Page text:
By Katie Moritz
It’s late afternoon and the verdant gardens surrounding the Adamant Music School radiate that classic wet smell often associated with summer camp. But instead of bird songs, the air is punctuated with piano. Multiple pianos, in fact. That’s because students from all over are practicing in the small cabins peppered throughout the campus in preparation for the weekend’s approaching concerts.
The Adamant Music School was founded in the early 1940s by Edwine Behre, an accomplished pianist, passionate activist, and all-around independent woman. Deciding not to marry, she instead focused on her creative work.
Behre lived in New York City’s Greenwich Village with two friends, Alice Mary Kimbal, a writer from Woodbury, Vermont, and her husband, Harry Godfrey, a photographer and writer who had, at one time, trained a young Ernest Hemingway at the Kansas City Star. When she wasn’t protesting in anti-war rallies or advocating for workers’ rights, Behre was teaching piano.
The city was exciting, but Behre had wanted a place where she could bring her students to get out of the city. She wanted an environment that was non-competitive and supportive. To do this, the three friends decided to buy what is now the Adamant Music School’s main building, where the school holds their meals and socializing events.
Today the school serves as a place of practice and instruction for people pursuing music as a life path; it is not for those who dabble or dillydally. Students who come here are serious and have been playing since the age of four and five. They come from all over the world and vary in age. One student who attended a master’s class was as young as ten. Some come from as far away as Australia.
Students have the option to apply for a three-week session where they take classes with a variety of teachers or they can apply to a three-week long class with a master pianist. Past masters have included John O’Conor, from Ireland – his class ran in early July- and Christopher Elton, from London – his class ran in mid-July. Menahem Pressler, originally from Germany, will run his class August 18th to August 22nd.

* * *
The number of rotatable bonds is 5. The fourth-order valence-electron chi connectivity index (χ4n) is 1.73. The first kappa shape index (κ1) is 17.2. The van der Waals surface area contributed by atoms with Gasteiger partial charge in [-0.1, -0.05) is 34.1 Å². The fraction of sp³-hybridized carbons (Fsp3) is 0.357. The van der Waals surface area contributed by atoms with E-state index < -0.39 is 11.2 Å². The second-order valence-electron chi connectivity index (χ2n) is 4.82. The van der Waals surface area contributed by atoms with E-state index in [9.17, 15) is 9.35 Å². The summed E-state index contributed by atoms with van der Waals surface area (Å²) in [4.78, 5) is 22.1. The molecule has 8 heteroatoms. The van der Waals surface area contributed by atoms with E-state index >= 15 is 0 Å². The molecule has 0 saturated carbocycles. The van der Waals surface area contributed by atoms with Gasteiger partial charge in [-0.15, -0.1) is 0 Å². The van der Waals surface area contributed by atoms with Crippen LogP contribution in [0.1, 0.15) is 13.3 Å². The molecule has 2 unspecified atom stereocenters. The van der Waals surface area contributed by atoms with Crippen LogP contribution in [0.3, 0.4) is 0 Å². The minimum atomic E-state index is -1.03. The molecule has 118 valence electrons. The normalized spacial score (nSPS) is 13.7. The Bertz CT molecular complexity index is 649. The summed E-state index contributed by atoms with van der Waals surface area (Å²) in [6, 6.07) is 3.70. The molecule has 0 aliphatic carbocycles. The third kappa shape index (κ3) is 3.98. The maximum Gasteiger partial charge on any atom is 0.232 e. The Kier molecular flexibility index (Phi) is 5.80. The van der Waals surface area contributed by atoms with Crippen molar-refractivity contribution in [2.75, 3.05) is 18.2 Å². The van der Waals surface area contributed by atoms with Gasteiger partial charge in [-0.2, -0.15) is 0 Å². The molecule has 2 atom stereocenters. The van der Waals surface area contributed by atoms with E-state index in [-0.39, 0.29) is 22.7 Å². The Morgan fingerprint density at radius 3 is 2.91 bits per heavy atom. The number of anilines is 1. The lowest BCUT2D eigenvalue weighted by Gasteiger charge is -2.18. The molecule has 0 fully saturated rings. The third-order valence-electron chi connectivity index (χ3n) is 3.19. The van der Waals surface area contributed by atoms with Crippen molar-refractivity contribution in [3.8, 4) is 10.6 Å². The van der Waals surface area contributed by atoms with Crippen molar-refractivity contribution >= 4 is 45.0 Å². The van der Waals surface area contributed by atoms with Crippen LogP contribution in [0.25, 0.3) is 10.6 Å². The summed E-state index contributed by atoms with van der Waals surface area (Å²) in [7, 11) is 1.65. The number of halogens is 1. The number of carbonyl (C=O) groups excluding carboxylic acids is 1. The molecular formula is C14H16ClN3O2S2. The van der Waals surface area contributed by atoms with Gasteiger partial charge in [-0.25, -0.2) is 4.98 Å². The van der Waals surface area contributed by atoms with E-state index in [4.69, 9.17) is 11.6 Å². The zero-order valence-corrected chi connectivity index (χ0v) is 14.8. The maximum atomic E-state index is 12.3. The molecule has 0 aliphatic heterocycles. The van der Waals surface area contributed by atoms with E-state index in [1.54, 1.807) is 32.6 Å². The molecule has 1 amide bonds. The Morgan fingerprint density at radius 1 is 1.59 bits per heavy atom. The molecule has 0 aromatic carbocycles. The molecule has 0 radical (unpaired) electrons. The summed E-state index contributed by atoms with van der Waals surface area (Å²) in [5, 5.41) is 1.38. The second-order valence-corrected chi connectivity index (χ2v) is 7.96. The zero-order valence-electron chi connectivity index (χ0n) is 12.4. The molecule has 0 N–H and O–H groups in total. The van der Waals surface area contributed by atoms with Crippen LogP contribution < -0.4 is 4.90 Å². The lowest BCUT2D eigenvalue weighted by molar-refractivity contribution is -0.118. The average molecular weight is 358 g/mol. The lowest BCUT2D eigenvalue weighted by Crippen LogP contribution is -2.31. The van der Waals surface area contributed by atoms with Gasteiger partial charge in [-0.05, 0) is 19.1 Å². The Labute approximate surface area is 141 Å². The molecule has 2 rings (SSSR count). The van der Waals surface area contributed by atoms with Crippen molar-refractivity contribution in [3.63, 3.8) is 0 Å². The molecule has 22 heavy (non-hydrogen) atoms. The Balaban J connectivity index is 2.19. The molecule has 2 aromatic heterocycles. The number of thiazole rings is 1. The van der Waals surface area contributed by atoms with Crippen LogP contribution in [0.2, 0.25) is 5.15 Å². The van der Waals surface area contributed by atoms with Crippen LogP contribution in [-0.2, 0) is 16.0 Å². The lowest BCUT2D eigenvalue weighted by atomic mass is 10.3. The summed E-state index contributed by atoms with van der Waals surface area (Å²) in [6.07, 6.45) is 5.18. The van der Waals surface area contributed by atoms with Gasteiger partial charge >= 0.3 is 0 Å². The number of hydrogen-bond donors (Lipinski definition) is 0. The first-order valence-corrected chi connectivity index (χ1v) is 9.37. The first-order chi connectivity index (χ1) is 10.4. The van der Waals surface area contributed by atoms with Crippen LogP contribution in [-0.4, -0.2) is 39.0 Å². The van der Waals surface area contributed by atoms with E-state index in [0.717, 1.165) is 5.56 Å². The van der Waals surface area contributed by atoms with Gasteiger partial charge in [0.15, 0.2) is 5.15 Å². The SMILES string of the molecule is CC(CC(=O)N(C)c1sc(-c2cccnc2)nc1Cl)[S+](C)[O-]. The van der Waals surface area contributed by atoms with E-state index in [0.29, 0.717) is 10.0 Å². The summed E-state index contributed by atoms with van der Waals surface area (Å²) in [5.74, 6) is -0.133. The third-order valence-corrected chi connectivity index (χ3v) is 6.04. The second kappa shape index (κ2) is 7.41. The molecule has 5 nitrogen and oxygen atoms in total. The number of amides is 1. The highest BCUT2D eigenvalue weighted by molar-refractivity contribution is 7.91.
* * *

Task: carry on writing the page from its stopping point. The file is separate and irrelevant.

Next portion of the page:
Currently, the school has two hundred acres of land which house faculty participant buildings as well as twenty-eight piano studios. The grounds are lush; flowers seem to shout their colors. The natural world has a sort of magical beauty. But it’s not the only beauty to be found here.
“Concerts are an incredible gift to the community,” explains local painter, Phyllis Chase, whose paintings are currently exhibited in Waterside Hall. “But the idea that the music school features a local artist every year and hangs the paintings so that concert goers can have both, the music and the visual art, is such a gift.”
Chase, whose work is hung in fine art galleries in Vermont as well as in California, is a plein air painter, meaning she paints on location, never from photographs. This involves traveling, really looking at things, and figuring out the best time of day to paint. Although she started her career as a painter in the 1990s, she has thought about color her entire life.
“Every single molecule of mine sings from the moment I lift my easel and set out,” she says, her eyes misting.
One of the things that Chase loves about painting is that it allows her the time to just carefully observe things. But with concentration, comes surprises
Once, she set up to paint at Shelburne Farms. In the foreground were rolled bales of hay. In the background, however, were complicated buildings which she decided to paint first. As she painted, the sun continued to sink lower and lower. Suddenly, she found herself racing the light and decided to move on and paint the bales. But a tractor had come and picked them all up. And she hadn’t even noticed; she was so focused.
“For me,” she explains, “it’s really about the excitement and vibrancy of being on location.”
Another time, when Chase was out in the wintertime painting along the banks of the Mad River in Moretown, she kept hearing loud “BOOMS.”
“I’m thinking as I’m trying to paint, what is that? Must be fighters from the airport space in Plattsburgh. And I forgot about it.”
Chase didn’t even notice that the river was rising and rising and rising.
“All of a sudden, there goes my paint bag! The river is racing. I didn’t know what to do first: I want the bag, but I take the easel and the wet painting and throw it behind me.”
Chase then plunged into the water to grab her bag. Only then did she realize what that sound was: the ice breaking farther up river.
“I think what I am really trying to share is a sense of space so that we can reconnect with ourselves. With our experiences. With others.”
In a similar fashion, the Adamant Music School offers the space needed for the arts to remain a subject worthy of intense focus. And within that space (both literally and figuratively), students, musicians, artists, and community members do find connection.
For example, as students try out for a spot in the upcoming concert in the Hall where Chase’s paintings are on display, one student sits down at the large piano and begins a contemporary piece. But for some reason, it sounds familiar. A connection is established. Heavy drops of rainwater fall from the trees outside. His performance fluctuates from sharp and springy to deep and wide. Occasionally he reaches over the keys of the piano to pull on something just out of view. And then the familiarity makes sense: it feels like thunder.
This summer marks the Adamant Music School’s 76th year, and art, both musically and visually, is very much alive. Over the current three-week session, there will be nine concerts open to the public in the one-hundred-seat concert hall where Chase is exhibiting her oil paintings (by appointment and/or prior to concert performances). To see a schedule of concerts and to learn more, visit www.adamant.org or call (802) 229-9297.